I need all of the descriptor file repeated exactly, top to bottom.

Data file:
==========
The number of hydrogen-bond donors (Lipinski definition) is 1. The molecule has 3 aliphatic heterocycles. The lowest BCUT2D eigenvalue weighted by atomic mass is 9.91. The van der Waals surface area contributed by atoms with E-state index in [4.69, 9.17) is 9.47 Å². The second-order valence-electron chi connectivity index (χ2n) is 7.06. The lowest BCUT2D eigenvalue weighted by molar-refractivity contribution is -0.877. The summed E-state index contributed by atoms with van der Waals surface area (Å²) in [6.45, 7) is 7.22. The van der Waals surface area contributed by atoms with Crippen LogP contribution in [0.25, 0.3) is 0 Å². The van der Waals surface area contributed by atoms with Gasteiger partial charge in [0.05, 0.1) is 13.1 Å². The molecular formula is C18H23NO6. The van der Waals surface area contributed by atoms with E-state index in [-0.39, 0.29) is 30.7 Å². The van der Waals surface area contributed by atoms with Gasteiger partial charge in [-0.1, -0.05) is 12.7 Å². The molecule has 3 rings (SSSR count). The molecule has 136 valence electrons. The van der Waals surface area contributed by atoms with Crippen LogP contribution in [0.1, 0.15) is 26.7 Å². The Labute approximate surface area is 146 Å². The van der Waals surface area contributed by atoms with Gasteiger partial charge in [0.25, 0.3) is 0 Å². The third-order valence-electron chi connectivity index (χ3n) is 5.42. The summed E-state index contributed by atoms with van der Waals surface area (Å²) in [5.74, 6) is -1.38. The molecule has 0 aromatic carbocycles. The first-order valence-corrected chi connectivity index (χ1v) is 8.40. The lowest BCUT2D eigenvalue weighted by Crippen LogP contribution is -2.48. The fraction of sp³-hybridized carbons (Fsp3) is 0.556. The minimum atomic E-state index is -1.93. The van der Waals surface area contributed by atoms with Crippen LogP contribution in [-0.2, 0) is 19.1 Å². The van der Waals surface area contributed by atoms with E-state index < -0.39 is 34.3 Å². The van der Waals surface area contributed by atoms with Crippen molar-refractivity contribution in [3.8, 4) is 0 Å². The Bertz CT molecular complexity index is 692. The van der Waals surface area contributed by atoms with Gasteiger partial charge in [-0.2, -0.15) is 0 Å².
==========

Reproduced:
The number of hydrogen-bond donors (Lipinski definition) is 1. The molecule has 3 aliphatic heterocycles. The lowest BCUT2D eigenvalue weighted by atomic mass is 9.91. The van der Waals surface area contributed by atoms with E-state index in [4.69, 9.17) is 9.47 Å². The second-order valence-electron chi connectivity index (χ2n) is 7.06. The lowest BCUT2D eigenvalue weighted by molar-refractivity contribution is -0.877. The summed E-state index contributed by atoms with van der Waals surface area (Å²) in [6.45, 7) is 7.22. The van der Waals surface area contributed by atoms with Crippen LogP contribution in [0.25, 0.3) is 0 Å². The van der Waals surface area contributed by atoms with Gasteiger partial charge in [0.05, 0.1) is 13.1 Å². The molecular formula is C18H23NO6. The van der Waals surface area contributed by atoms with E-state index in [-0.39, 0.29) is 30.7 Å². The van der Waals surface area contributed by atoms with Gasteiger partial charge in [-0.1, -0.05) is 12.7 Å². The molecule has 3 rings (SSSR count). The molecule has 136 valence electrons. The van der Waals surface area contributed by atoms with Crippen LogP contribution in [0.1, 0.15) is 26.7 Å². The Labute approximate surface area is 146 Å². The van der Waals surface area contributed by atoms with Gasteiger partial charge in [0.25, 0.3) is 0 Å². The third-order valence-electron chi connectivity index (χ3n) is 5.42. The summed E-state index contributed by atoms with van der Waals surface area (Å²) in [5.74, 6) is -1.38. The molecule has 0 aromatic carbocycles. The first-order valence-corrected chi connectivity index (χ1v) is 8.40. The lowest BCUT2D eigenvalue weighted by Crippen LogP contribution is -2.48. The fraction of sp³-hybridized carbons (Fsp3) is 0.556. The minimum atomic E-state index is -1.93. The van der Waals surface area contributed by atoms with Crippen LogP contribution in [-0.2, 0) is 19.1 Å². The van der Waals surface area contributed by atoms with E-state index < -0.39 is 34.3 Å². The van der Waals surface area contributed by atoms with Crippen molar-refractivity contribution in [3.8, 4) is 0 Å². The Bertz CT molecular complexity index is 692. The van der Waals surface area contributed by atoms with Gasteiger partial charge in [-0.2, -0.15) is 0 Å².